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Le bleu des origines (1979)

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21 February 1979 (France)  »

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Hypnotic Study of Nico and Zouzou
24 July 2007 | by See all my reviews

Les Bleu des Origins is an uncompromising example of old school avant-garde cinema at its most cryptic, enigmatic and inscrutable. Made by Philippe Garrel in 1979 using a hand-cranked silent camera, Les Bleu represents absolute year zero in film-making, a return to the starkest basics of film's origins in early silent cinema, replacing any trace of narrative or even dialogue with an emphasis almost exclusively on close-ups of women's faces. The film is black and white, and absolutely silent for its full 50-minute duration.

The total silence feels oppressive: silent cinema, after all, was accompanied by music. The silence, though, serves to ensure the focus on the actresses' faces is absolute, with no distraction.

The faces in question belong to the former Velvet Underground German chanteuse, Warhol Superstar and cult figure Nico, and bohemian French starlet Zouzou. By 1979 Nico had been Garrel's lover, muse and collaborator for a decade. Les Bleu des Origins was the seventh and last film they made together, and marked the end of their off screen relationship as well.

The film's tone is intimate but mysterious and ultimately despairing. It is essentially a portrait of two women, Nico and Zouzou, who are offered up for endless existential contemplation. There is no hint of even the most basic narrative but it is human nature to try to construct one, to try to thread together scenes, which are alternately jagged and brief, and sometimes-long Warholian takes that frankly court boredom.

Garrel offers hints of symbolism that are probably highly significant but remain opaque: Nico examining a jewel in her hand; many shots of both women reading manuscripts or poetry by candlelight; a glimpse of Nico's passport; Nico pointing at the sky; Zouzou writing; Nico folding a letter and putting it in an envelope; Zouzou wielding a knife; Nico as an angel of death with waist length hair in a billowing black cape, filmed in high winter on the roof of the Paris Opera House amidst the gargoyles. Most strikingly, Nico in some kind of dungeon or prison slowly climbing a stone staircase, pausing in on each step, in jerky zombie-like movements straight out of a lost German Expressionist masterpiece.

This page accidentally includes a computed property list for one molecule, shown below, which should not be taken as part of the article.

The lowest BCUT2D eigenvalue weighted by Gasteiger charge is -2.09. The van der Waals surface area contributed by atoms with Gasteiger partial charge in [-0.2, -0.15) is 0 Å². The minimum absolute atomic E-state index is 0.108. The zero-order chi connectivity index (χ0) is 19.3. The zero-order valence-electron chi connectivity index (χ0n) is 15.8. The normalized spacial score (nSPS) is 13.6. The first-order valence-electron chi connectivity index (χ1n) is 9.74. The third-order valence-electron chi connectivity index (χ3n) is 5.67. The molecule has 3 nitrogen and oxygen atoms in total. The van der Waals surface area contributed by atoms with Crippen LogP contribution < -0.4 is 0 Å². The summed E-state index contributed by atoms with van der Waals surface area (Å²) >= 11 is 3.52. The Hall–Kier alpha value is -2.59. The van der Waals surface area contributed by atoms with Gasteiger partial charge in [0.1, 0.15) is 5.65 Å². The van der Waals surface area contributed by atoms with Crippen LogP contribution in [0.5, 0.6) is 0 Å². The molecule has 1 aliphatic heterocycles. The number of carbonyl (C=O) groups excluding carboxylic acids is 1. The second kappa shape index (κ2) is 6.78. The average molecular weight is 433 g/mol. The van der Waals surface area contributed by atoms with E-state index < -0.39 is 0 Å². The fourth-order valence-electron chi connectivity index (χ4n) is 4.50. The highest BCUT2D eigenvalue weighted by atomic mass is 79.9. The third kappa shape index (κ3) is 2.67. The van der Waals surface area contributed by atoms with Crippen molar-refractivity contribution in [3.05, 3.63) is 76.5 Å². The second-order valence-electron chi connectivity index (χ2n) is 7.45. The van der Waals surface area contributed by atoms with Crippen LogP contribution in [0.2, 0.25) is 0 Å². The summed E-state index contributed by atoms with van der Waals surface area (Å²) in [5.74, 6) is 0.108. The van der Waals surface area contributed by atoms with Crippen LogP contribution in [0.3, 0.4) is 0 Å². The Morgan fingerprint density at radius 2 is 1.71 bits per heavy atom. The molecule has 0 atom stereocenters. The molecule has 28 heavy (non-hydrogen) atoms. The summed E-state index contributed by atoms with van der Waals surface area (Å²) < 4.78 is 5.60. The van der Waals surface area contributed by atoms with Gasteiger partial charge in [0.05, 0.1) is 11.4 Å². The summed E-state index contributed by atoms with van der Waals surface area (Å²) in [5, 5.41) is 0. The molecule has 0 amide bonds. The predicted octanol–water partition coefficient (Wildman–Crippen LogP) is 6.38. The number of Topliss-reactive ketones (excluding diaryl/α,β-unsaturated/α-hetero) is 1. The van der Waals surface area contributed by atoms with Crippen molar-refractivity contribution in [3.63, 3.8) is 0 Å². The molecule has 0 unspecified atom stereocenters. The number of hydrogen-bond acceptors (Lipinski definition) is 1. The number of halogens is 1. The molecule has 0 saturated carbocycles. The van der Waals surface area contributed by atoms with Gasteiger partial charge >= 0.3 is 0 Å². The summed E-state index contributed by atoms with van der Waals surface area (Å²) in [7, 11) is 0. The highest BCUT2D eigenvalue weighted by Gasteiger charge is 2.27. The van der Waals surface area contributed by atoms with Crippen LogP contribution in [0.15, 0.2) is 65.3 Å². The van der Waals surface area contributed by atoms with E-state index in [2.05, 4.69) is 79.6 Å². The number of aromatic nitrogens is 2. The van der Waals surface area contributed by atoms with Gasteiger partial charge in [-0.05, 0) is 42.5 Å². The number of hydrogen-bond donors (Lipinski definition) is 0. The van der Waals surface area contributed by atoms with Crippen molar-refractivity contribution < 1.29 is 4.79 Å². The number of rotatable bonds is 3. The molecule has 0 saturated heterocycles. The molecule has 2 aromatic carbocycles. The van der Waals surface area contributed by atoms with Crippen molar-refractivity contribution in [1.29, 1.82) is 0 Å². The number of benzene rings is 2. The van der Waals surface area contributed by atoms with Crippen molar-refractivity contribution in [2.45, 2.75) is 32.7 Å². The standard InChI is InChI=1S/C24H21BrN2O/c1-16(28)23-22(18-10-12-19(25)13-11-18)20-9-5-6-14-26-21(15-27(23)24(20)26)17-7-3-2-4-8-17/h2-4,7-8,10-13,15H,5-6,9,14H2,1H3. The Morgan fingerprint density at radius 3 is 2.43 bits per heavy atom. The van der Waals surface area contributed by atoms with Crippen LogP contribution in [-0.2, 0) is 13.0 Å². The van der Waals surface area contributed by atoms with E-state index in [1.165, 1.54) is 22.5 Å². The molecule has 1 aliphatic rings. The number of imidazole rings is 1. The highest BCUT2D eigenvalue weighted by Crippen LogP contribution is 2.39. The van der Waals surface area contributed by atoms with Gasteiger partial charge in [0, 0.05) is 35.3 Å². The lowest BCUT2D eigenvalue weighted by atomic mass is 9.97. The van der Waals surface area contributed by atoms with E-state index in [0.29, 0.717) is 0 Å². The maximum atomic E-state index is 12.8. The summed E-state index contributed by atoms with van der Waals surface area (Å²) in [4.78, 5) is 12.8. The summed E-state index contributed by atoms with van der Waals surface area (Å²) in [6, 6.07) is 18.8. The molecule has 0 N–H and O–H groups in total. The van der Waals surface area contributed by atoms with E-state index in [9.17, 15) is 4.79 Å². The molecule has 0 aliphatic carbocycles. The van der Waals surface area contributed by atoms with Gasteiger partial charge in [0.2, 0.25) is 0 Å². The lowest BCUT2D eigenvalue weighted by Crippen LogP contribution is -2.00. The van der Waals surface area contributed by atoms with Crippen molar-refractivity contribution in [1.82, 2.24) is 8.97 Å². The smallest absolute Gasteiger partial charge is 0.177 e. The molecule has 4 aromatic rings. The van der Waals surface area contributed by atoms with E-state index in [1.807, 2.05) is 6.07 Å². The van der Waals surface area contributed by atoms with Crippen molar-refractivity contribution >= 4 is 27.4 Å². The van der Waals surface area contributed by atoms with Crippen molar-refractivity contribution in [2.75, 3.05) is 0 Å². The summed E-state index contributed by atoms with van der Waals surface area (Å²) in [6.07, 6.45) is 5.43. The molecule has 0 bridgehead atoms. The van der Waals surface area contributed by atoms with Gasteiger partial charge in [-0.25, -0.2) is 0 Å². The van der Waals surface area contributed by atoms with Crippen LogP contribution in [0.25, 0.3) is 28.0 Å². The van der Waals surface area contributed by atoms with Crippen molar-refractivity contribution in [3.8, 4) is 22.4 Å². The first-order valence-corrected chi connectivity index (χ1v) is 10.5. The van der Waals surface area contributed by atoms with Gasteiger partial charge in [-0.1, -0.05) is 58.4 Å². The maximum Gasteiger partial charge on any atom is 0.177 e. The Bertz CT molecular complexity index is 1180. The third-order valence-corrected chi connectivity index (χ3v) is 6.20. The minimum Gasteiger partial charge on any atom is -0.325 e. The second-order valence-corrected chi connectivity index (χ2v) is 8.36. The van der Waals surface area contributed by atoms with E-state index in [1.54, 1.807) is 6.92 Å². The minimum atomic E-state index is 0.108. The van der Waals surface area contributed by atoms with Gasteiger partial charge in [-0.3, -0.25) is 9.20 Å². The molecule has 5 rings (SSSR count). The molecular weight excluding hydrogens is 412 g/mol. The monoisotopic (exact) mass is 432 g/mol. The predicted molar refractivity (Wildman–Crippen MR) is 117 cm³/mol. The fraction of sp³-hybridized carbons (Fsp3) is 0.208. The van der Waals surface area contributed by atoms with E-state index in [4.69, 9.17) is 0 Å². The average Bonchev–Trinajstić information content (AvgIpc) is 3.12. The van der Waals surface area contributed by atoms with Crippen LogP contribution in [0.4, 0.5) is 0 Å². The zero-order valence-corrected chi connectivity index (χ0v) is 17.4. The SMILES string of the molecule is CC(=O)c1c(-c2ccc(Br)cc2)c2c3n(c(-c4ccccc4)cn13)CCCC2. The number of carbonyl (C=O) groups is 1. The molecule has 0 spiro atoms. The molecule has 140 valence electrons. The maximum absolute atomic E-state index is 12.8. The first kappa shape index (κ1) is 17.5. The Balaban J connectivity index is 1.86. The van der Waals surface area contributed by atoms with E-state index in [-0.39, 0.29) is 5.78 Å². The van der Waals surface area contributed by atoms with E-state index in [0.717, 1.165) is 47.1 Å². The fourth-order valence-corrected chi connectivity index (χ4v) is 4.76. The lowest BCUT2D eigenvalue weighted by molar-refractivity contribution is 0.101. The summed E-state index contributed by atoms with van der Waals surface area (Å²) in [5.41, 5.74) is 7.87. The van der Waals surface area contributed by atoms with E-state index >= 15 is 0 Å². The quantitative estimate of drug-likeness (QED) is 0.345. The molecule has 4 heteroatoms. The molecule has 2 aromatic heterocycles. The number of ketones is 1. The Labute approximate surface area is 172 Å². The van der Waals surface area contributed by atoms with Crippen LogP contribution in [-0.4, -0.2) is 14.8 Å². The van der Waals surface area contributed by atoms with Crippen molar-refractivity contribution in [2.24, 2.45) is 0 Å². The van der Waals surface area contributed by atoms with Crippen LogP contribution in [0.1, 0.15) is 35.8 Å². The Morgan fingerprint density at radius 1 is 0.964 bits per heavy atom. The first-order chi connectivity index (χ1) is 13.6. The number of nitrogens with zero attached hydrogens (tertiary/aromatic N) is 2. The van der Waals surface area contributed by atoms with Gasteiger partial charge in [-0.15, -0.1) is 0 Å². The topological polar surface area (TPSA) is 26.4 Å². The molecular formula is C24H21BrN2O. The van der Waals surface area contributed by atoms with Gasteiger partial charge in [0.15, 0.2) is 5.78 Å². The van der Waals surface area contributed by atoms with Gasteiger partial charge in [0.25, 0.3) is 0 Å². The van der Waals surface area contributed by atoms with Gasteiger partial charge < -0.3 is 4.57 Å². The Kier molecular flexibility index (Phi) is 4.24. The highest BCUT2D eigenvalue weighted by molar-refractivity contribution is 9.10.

Nico and Zouzou are mostly filmed alone but sometimes together. What links them? Both women were frequent collaborators with Garrel and had appeared in his films several times before. Nico was romantically linked with Garrel: uncertain whether Zouzou was. Like Anita Pallenberg, both women had been involved with the doomed Rolling Stone Brian Jones. In the 1960s both Nico and Zouzou had been glamorous art-y girls of the moment, fashion models turned singers and actresses. By 1979 both women had hit hard times. Nico, Zouzou and Garrel are all known for their heroin addiction. (Later in her life a Zouzou did jail time and was reduced to selling the Parisian equivalent of The Big Issue outside Paris metro stations).

Again and again Garrel films them in scenes that emphasise their alienation, anguish, distress, isolation, solitude. Both Nico and Zouzou were great beauties, and there is genuine pleasure in lengthily scrutinising them in long silent takes; from shot to shot, though, depending on how the light hits their faces, both can look suddenly, startlingly ravaged, older than their years. Maybe the film is about the hell of heroin addiction?

There is actually a third woman in the film who appears so briefly she is almost subliminal: Jean Seberg. In some shots a barely glimpsed heavy-set but still beautiful older woman appears, standing behind Nico while Nico plays the piano like the phantom of the opera. Later, and shockingly, Seberg inexplicably slaps Nico hard across the face. Seberg committed suicide in 1979, the year this film was released. This surely represents her last-ever film appearance.

Zouzou gets equal screen time and is certainly charismatic, but it must be said the film belongs to Nico. In her haunting close-ups she suggests a post-punk Greta Garbo or Marlene Dietrich. Even in the 1930s some of Garbo and Dietrich's most mesmerising on screen moments were silent close-ups of their faces (i.e. the concluding scenes of Queen Christina and Morocco). Their allure was not dependent on dialogue or voices – they cast a spell with just their faces. In Les Bleu des Origins Nico does the same.

As the film continues, the mood of distress and impending tragedy grows more overt. Towards the end Nico is shown crying genuine inconsolable tears, her breath visible in frosty night air, wrapped in a headscarf, seemingly not acting. Her depression is tangible. For someone lazily described as an ice queen who sang in a bored monotone, Nico here convincingly projects raw emotion: her presence aches with a heavy sadness.

Sometimes hypnotic, sometimes catatonic, Les Bleu des Origins is as bleakly beautiful as Nico's best music and was obviously a personal and artistic statement. If the film does represent the end of their relationship, it is certainly a last cinematic love letter from Garrel to Nico.


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